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I'm also working in wxDevC++.
The thing is that DirectX doesn't have direct code for you to create water graphics, you'll need to write the stuff on your own, I saw this yesterday when I looked through the DirectX 8 SDK and saw the water example. I'm not sure about DirectX 9 though.

EDIT :
To create a wave you just set your wave's xy point (which you use to draw, ie. like my mWave var) to a big value, like mine is 80. Then the algorithm will sort itself out.

Anyway, I saw my lecturer yesterday and we've come to a cool discovery.

EDIT:
void CWave::update(){    float A = (3.0f * 0.2f / 1.0f) * (3.0f * 0.2f / 1.0f);    float B = 2 - 4 * A;    int   h, v;	    float one_over_dampf = 0.99f;        //Boundaries should not be updated    for(h = 1; h < mHorizontalSize; ++h)    {        for(v = 1; v < mVerticalSize; ++v)        {	    mWave[v][h] = 	A * (	mWave2[v    ][h - 1]  + 		        		mWave2[v    ][h + 1]  + 					mWave2[v - 1][h    ]  + 					mWave2[v + 1][h    ]) + 				B * 	mWave2[v    ][h    ] - 					mWave [v    ][h    ];	    //This is the filtering part	    if(mWave[v][h] < 0.00001f)		mWave[v][h] = 0.0f;	    else		mWave[v][h] *= one_over_dampf;	}    }        //swap wave1 and wave2        float **temp = mWave;    mWave = mWave2;    mWave2 = temp;}

This will prevent the bouncing but the waves runs out of energy real quick. So I tried playing around with the consept and found a few cool things but afterwards there is a weird thing going on in the middle, not that it goes wacked but its an irretating piece of wobbles (or small waves) that I really tried to filter out but that causes the waves to run out of energy even faster.

Any further thoaghts on the consept?

[Edited by - Last Attacker on September 9, 2005 9:48:50 AM]

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Sorry but I really can't see a noticeable difference between that piece of code and the one you had earlier :)

Anyways, back on my previous line of thought. In this sort of stuff I usually try to get as much inspiration from nature as possible; after all, nature got it right, and anything too different will feel artificial to us.
I think that a simplistic way to understand what happens when a wave hits a shore or a cliff is that it suddenly enters an small area (point of impact) wich not only reflects the wave, because it can't go on any more, but also has a high dampening value, because part of the wave's kinetic energy is released onto the rocks or whatever (that's how erosion works).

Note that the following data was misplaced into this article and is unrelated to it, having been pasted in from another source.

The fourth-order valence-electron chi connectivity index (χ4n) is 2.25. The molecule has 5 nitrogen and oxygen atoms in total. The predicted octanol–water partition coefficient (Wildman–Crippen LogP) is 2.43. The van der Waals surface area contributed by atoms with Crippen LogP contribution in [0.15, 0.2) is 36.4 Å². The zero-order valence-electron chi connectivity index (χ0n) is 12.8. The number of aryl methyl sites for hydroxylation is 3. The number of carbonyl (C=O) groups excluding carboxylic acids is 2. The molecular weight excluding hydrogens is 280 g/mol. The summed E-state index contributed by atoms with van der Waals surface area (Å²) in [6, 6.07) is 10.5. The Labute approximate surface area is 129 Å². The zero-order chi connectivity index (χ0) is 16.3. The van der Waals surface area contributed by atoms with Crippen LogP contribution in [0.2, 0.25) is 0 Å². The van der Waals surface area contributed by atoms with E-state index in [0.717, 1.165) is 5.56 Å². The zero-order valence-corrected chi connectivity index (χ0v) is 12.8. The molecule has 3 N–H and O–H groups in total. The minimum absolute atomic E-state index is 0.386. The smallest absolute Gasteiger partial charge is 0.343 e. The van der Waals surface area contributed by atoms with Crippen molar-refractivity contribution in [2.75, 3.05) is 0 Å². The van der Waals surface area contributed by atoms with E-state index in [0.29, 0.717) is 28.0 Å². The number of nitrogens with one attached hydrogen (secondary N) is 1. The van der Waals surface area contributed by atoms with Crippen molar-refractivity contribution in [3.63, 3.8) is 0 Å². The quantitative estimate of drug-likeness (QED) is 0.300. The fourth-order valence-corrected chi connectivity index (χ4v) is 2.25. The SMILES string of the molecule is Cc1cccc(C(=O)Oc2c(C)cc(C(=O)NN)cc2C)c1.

So, I really think you should have a border of 2 or 3 pixels that works as expected, except with a high dampening value. A small part of the waves will still reflect back, but that's how it happens naturaly anyway, and they're so small that they will die off quickly.

An improvement over this method would be accounting for the fact that obviously the border only reflects waves that are moving towards it, not perpendicular or away from it. It shouldn't be too hard to find the vector for the direction of the wave's movement for each pixel and, assuming the borders are lines along the X or Y axis, do something like this example for a left wall:
if (wave_velocity_x < 0) {
//Wave moving left, collision - high dampening
}

You could even make the dampening higher according to the wave's velocity on that axis, which would be even more realistic. If the border is irregular, and cannot be divided into simple line segments aligned with the X or Y axis, you'd have to play with the "surface"'s normal and the dot product. But maybe that's a bit over the top.

About mirroring the wave - I made it work in the middle of a "pond", not near a border that reflects waves. But it shouldn't be that hard. I'd imagine a construct like this for a left border:
 ___ ___ _________|   |   ||   |   || A | B |  C  ...|   |   ||___|___|_________

Areas B and C would be updating using the code you have. Area C goes on to the middle of the "pond". Area A would be special - it's constantly updated with the mirror image of area B. I imagine these 2 areas would be just 1 or 2 pixels thick. Given the behaviour of waves, my intuition tells me that if this doesn't work, areas A and B should be spaced by 1 pixel of the same as area C.

I'm sorry, that's a lot to digest! But I just can't help myself :) I hope it's helpful.

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Ok, so in my case the mirror image of edge at h=1 would be like this...?
mWave[v][1] = -mWave2[v][2];

Sorry, I'm not familiar with mirroring. I'm just guessing that the mirror image of a wave would be it's negative.

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What I mean by mirroring, in the example diagram above, would be mirroring over the X axis. As if there was a mirror between the 2 areas. I don't think it's possible to explain better than that :)

 ___ ___ _________|  v|v  ||ox | xo|| w | w |     ...|x  |  x||___|___|_________